Internet and technology companies have threatened to leave Pakistan after the government granted blanket powers to authorities to censor digital content, a move critics say was aimed at curtailing freedom of expression in the conservative Islamic nation.
Thursday's warning from the Asia Internet Coalition, which represents global technology giants including Google, Facebook and Twitter, comes after the government of Prime Minister Imran Khan granted enhanced powers to government media regulators Wednesday.
The coalition said it was "alarmed by the scope of Pakistan's new law targeting internet companies, as well as the government's opaque process by which these rules were developed."
Under the new regulations, social media companies or internet service providers face a fine of up to $3.14 million for failure to curb the sharing of content deemed to be defamatory of Islam, promoting terrorism, hate speech, pornography or any content viewed as endangering national security.
Social media companies are required to provide Pakistan's designated investigation agency "with any information or data in decrypted, readable and comprehensible format," according to Pakistan's DAWN newspaper. Pakistan also wants the social media companies to have their offices in the country.
The coalition said the "draconian data localisation requirements will damage the ability of people to access a free and open internet and shut Pakistan's digital economy off from the rest of the world." It said the new rules will make it difficult for its members "to make their services available to Pakistani users and businesses."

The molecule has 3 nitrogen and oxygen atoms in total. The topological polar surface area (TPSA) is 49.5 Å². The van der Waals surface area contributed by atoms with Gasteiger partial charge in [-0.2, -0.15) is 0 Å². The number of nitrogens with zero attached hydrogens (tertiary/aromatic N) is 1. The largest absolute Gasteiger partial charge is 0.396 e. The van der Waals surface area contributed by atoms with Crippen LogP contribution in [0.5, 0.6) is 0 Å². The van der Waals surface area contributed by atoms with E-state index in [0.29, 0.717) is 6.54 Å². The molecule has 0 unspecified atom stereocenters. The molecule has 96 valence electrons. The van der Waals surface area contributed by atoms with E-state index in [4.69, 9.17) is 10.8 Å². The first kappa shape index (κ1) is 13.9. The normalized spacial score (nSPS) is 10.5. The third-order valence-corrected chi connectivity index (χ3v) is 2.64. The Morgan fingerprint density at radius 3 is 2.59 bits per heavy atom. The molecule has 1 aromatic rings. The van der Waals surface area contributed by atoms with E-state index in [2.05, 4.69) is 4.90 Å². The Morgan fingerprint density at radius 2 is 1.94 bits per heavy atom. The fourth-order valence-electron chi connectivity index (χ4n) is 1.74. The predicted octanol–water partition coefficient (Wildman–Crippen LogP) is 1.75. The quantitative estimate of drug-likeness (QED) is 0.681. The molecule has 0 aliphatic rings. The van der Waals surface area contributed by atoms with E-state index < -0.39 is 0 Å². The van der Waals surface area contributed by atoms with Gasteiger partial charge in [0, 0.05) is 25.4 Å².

There was no immediate comment from Khan's government, which has repeatedly said it was not against freedom of expression.
Khan's office had previously said the new rules were made after observing a delayed response in the removal of anti-Pakistan, obscene and sectarian-related content by social media sites since 2018, when Khan's government came into power.
Under the new regulations, social media companies are required to remove or block any unlawful content from their websites within 24 hours after being reported by Pakistani authorities.
The latest development comes weeks after Khan's government temporarily banned the video-sharing platform TikTok, saying it took the step after receiving complaints of "immoral and indecent" content.Also read: Donald Trump's eldest son tests positive for COVID-19, is asymptomatic
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